2. Boil until nearly softened.
3. Add sweetener at the end to make it syrupy. If using sugar, you need several cups to counteract the delicious tartness of the berries.
4. Sprinkle cinnamon and a little bit of nutmeg.

Gus LeGarde is now officially proud of you.  ;o)

 Bavarian Cabbage

This dish goes great with pork chops, mashed carrots and parsnips, or a pork loin roast. Adjust the flavors as you go to suit your taste.


- One head red cabbage, sliced
- Six tart apples, peeled and sliced.
- Two onions, thinly sliced
- Extra Virgin Olive Oil
- Vinegar OR Apple cider, about 1 cup
- Brown Sugar, about 1 cup, but add more or less to taste
- Clove powder, just a tiny sprinkle at the end.


1.     Sautee onions in EVOO until translucent.
2.     Add red cabbage and apples, apple cider (or vinegar).
3.     Cook down until the cabbage and apples are tender, keep stirring.
4.     Add brown sugar to taste halfway through cooking. The color will become more purple/blue as the dish cooks down.  
5.     Adjust flavors until it has a sweet/sour taste and sprinkle just a touch of clove powder in at the end. 


Aaron Lazar

Thursday, March 20, 2014

How to Get a TEN book deal

Everyone is talking about how self-pubbed authors are getting picked up by traditional publishers. Someone got a three book deal, someone a five, and I thought, I want a TEN book deal!

So how to go about achieving such a lofty goal? Simple really.

1. Be accessible. You'd be amazed at how many websites I have visited looking for writers to interview on Writer Groupie and they do not have a way to be contacted. Many don't even HAVE a website.

2. As an author, you want someone to notice you-so what is a quick and viable way? Give something away for free. Free will bring readers, all kinds, out like nothing else.

3. Be persistent. You will never achieve even a ONE book deal if you quit. It is a 100% certainty that you will fail if you give up.

4. Learn to be a friend/fan/follower. I mean, if you expect people to follow you, or fan you, or be your friend, then you have to get out there and take the first step--YOU do it first.

5. Be real. Don't try to scam your way into a pro career as a writer. There is so much spam and scam out there now that one has to take a bath after perusing email to clean off from it.

6. Find a niche. There are many many many authors with multi-book contracts now thanks to the fact that they located their niche and stayed with it. Do you like to fish? Write a book. Do you like to build birdhouses? Do a podcast. How about helping authors with their writing? Youtube it.

7. Finally, the old adage is still true. If you love it, others will as well. Only don't just love your writing, your books, your work. ADORE it. Be so passionately in love with it that you stop people on the street and tell them.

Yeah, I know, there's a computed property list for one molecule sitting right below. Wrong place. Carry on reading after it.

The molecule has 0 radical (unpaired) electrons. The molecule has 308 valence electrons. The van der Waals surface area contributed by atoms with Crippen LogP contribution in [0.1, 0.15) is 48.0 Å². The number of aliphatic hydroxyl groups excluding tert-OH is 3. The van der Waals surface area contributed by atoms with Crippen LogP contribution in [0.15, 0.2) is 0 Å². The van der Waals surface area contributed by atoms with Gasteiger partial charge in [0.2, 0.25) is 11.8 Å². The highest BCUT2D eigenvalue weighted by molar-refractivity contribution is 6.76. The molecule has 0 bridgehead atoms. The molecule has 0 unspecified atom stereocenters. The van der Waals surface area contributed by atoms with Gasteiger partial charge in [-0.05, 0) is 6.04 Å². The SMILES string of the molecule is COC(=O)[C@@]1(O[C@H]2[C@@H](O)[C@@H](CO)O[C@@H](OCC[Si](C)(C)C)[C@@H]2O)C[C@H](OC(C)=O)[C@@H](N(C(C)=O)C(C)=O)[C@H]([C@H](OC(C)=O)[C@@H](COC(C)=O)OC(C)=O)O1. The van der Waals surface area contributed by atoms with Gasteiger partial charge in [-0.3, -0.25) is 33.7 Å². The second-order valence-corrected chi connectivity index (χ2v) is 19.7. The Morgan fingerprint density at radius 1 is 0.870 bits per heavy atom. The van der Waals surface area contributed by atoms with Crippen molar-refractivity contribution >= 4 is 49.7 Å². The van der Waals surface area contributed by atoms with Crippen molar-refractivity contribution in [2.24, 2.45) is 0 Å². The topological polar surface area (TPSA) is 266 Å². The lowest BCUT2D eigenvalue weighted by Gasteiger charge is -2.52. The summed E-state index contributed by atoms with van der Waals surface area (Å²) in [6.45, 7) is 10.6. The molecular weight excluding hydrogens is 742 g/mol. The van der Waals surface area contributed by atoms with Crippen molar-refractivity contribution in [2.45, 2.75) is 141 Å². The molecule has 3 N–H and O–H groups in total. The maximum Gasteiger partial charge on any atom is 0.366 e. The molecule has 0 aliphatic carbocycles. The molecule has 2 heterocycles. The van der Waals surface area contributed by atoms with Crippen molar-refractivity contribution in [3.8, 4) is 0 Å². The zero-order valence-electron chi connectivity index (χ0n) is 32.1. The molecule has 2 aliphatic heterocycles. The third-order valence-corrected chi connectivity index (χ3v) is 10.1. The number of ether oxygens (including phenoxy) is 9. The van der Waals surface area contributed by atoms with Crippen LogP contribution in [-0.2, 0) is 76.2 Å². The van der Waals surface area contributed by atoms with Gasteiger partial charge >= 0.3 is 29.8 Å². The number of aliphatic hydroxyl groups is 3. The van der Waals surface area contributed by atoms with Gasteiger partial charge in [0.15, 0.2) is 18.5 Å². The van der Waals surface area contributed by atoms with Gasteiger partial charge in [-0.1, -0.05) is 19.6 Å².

I hope you remember me when you are a bajillion bestselling author. You're welcome.

Kim Smith is the author of An Unexpected Performance and coming soon, Loran Rudder and the Secret Key, A YA fantasy

Wednesday, March 19, 2014

Foreword’s 2013 Book of the Year Award Finalists Announced and Guess What?

We at MB4 are having a little celebration. 
Listen to this:
"Foreword Reviews, the only review magazine solely dedicated to discovering new indie books, announced the finalists for its 16th Annual Book of the Year AwardsEach year, Foreword shines a light on a small group of indie authors and publishers whose groundbreaking work stands out from the crowd."  
And guess what? There are some familiar names on the list!
I'm delighted to announce that The Seacrest by MB4's own Aaron Paul Lazar is a finalist in the Romance Category for ForeWord's 2013 Book of the Year Award. Congratulations, Aaron!


I'm also proud to announce that The Curse Giver, (Twilight Times Books) my latest novel, is also a finalist in the Fantasy Category for ForeWord's 2013 Book of the Year Award. I'm so honored and excited!


Congratulations are also in order for our colleague at Twilight Times Books, Dina von Lowenkraft, whose novel, Dragon Fire, was also a finalist in the Young Adult Fiction Category.


TRAVERSE CITY, MI, March 13, 2014 — Foreword Reviews, the only review magazine solely dedicated to discovering new indie books, announced the finalists for its 16th Annual Book of the Year Awards today. Each year, Foreword shines a light on a small group of indie authors and publishers whose groundbreaking work stands out from the crowd. Foreword’s awards are more than just a shiny sticker on the front of a book; they help connect the best indie books to readers eager to discover new stories written by previously unknown authors.
In the next two months, a panel of over 100 librarians and booksellers will determine the winners of these prestigious awards. A celebration of the winners will take place during the American Library Association Annual Conference in Las Vegas on Friday, June 27 at 6 p.m. with awards in over 60 categories, cash prizes for the best in fiction and nonfiction, and widespread recognition.

Dora Machado is the award-winning author of the epic fantasy Stonewiser series and her newest novel, The Curse Giver, available from Twilight Times Books. She grew up in the Dominican Republic, where she developed a fascination for writing and a taste for Merengue. After a lifetime of straddling such compelling but different worlds, fantasy is a natural fit to her stories. She lives in Florida with her indulgent husband and three very opinionated cats.

When she is not writing fiction, Dora also writes features for Murder By Four, an award winning blog for people interested in reading and writing, and Savvy Authors, where writers help writers.
To learn more about Dora Machado and her novels, visit her website at or contact her at

For a free excerpt of The Curse Giver, visit  http://twilighttimesbooks.comthingsTheCurseGiver_ch1.html.

Thursday, March 13, 2014

Interview with Linda Rettstatt, Romantic Suspense